St. Louis Community College earned a designation as a National Center of Academic Excellence in Cyber Defense Two-Year Education (CAE2Y). This designation, with the support of the National Science Foundation and the National Cyberwatch Center, means the college has a robust cybersecurity program that meets the national training standards. STLCC is the first community college in Missouri to receive the five-year designation for cybersecurity. Staff from the cybersecurity program, which is housed at Forest Park, were recognized during a ceremony at the National Initiative for Cybersecruity Education Conference in Dayton, Ohio.
Organized through STLCC’s Global Institute, a partnership supported by Maritz, STLCC arranged for nearly two dozen community college students to explore firsthand narratives of World War II military and civilian culture in England and France. According to Chris Sulincevski, coordinator of international programs at STLCC, “This study abroad program was developed for veterans as a way to offer them new access to intercultural experiences.” In addition to leading students on guided tours of historic World War II sites and museums, the group had the opportunity to cross the English Channel to Normandy, France on June 6 — the 73rd anniversary of the original Allied invasion that led to the eventual liberation of Europe.
Facilities and Resources
Thanks to the generosity of a local family, the STLCC Foundation received $1.1 million to establish a scholarship fund for students pursuing careers in nursing. Through the Jerome and Lorraine Wallis Endowed Scholarship Fund in Nursing, qualified students will receive tuition assistance and financial support to cover the cost of books and supplies. Karen Mayes, director of nursing education, explained the significance of the award. “Lorraine Wallis began donating scholarship money in 1988 to deserving STLCC nursing students because of the nursing care her husband received many years ago when hospitalized.” This new scholarship fund not only enhances the college’s commitment to nurse education, but it also creates a lasting impact on students’ lives. Scholarship awards will be available to students by fall 2018.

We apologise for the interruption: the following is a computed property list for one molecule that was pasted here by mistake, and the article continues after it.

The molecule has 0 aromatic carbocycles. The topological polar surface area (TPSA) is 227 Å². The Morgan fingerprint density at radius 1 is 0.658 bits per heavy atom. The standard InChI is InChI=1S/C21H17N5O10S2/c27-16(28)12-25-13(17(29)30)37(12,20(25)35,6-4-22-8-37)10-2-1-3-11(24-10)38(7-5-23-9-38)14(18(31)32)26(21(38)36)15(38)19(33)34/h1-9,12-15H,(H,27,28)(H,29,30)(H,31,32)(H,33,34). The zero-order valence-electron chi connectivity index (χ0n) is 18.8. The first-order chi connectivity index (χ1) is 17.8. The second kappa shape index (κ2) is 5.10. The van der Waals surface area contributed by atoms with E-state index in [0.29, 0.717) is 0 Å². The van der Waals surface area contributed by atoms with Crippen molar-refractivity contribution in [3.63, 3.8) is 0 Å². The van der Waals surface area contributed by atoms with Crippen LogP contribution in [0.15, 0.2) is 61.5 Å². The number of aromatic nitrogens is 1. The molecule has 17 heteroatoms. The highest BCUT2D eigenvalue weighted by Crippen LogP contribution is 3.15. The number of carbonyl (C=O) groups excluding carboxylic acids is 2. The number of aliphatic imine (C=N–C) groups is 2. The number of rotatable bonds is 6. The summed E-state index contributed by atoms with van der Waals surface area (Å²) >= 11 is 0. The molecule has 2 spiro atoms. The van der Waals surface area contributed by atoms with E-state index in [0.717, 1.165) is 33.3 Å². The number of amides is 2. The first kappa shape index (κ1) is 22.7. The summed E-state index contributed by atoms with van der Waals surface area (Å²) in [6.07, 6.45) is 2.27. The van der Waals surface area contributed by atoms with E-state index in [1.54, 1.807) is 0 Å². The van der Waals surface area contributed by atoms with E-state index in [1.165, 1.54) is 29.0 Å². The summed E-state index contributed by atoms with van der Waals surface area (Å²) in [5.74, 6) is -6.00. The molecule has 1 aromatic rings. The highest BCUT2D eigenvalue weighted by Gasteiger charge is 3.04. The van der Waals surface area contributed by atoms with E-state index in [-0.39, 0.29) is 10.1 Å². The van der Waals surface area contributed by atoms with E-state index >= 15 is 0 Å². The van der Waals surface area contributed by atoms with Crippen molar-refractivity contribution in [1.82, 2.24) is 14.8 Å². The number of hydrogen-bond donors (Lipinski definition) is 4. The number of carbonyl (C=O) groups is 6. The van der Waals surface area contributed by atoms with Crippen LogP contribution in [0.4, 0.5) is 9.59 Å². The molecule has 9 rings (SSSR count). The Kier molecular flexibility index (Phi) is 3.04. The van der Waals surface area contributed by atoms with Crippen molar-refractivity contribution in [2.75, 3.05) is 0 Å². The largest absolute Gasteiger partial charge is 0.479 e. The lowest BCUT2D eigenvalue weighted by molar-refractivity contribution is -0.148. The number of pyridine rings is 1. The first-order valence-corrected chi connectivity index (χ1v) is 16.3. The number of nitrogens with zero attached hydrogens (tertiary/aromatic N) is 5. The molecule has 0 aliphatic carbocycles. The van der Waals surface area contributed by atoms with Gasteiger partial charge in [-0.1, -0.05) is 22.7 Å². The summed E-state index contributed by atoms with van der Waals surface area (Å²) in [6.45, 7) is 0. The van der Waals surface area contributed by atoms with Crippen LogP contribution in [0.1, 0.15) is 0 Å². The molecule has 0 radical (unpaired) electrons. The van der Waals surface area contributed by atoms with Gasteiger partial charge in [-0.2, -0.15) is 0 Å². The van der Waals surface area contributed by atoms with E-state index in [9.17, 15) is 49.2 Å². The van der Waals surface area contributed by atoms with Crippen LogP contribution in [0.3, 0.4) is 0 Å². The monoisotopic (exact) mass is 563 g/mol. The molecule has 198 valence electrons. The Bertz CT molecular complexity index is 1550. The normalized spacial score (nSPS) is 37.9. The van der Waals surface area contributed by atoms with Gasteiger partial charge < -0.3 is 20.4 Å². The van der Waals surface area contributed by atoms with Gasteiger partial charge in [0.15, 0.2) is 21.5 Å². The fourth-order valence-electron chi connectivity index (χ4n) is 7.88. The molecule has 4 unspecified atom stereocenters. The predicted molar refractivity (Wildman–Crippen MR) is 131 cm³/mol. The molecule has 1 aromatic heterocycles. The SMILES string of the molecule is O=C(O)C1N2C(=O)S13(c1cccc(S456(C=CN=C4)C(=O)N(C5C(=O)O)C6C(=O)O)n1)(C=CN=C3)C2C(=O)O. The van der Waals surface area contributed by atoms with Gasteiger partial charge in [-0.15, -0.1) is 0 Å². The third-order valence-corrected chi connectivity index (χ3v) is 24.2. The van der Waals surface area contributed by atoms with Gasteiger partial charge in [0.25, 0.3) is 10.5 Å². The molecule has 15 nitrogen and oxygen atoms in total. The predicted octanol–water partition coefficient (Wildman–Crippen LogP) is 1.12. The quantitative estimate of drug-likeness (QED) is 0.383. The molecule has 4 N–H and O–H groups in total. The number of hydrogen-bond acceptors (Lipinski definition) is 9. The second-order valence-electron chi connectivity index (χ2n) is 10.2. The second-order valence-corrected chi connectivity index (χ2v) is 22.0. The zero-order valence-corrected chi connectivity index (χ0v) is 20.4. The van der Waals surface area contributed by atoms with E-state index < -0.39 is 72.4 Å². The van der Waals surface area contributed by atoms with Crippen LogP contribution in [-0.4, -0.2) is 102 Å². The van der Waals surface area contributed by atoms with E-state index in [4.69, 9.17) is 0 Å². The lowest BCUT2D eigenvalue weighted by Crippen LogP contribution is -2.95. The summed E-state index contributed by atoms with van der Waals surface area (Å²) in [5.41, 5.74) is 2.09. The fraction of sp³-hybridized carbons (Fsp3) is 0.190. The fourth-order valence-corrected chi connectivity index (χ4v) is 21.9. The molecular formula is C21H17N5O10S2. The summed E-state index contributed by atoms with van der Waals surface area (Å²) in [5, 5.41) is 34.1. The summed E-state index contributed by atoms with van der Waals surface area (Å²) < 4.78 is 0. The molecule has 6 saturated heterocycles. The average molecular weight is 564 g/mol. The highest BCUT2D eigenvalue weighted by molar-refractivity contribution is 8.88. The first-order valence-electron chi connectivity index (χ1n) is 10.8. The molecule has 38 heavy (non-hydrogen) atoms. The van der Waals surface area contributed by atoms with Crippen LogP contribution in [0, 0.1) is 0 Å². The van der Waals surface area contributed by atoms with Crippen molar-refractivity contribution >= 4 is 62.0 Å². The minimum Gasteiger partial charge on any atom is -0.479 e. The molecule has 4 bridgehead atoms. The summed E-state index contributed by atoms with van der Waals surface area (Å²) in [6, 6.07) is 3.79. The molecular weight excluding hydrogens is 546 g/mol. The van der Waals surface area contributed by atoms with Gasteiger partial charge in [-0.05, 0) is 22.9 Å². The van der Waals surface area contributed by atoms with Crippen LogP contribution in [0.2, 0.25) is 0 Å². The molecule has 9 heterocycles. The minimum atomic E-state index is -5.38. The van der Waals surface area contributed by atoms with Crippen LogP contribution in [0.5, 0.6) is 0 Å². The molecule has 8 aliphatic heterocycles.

With demand for healthcare jobs on the rise, STLCC announced plans to build the Center for Nursing and Health Sciences at Forest Park. Spanning 96,000 square feet, this new, state-of-the-art learning facility will provide labs, classrooms and teaching areas for various health sciences programs at STLCC, including dental hygiene, dental assistant, emergency medical technology, nursing, occupational therapy assistant, radiologic technology and more. As a Leadership in Energy and Environmental Design, or LEED, building, and the first to be built at Forest Park in 20 years, the Center for Nursing and Health Sciences reflects the college’s commitment to improve in-demand education and training for students. The $39 million project is slated to welcome students and faculty in fall 2019. The project will have a minimal impact on the operating budget because it will be financed by bonds held by the college.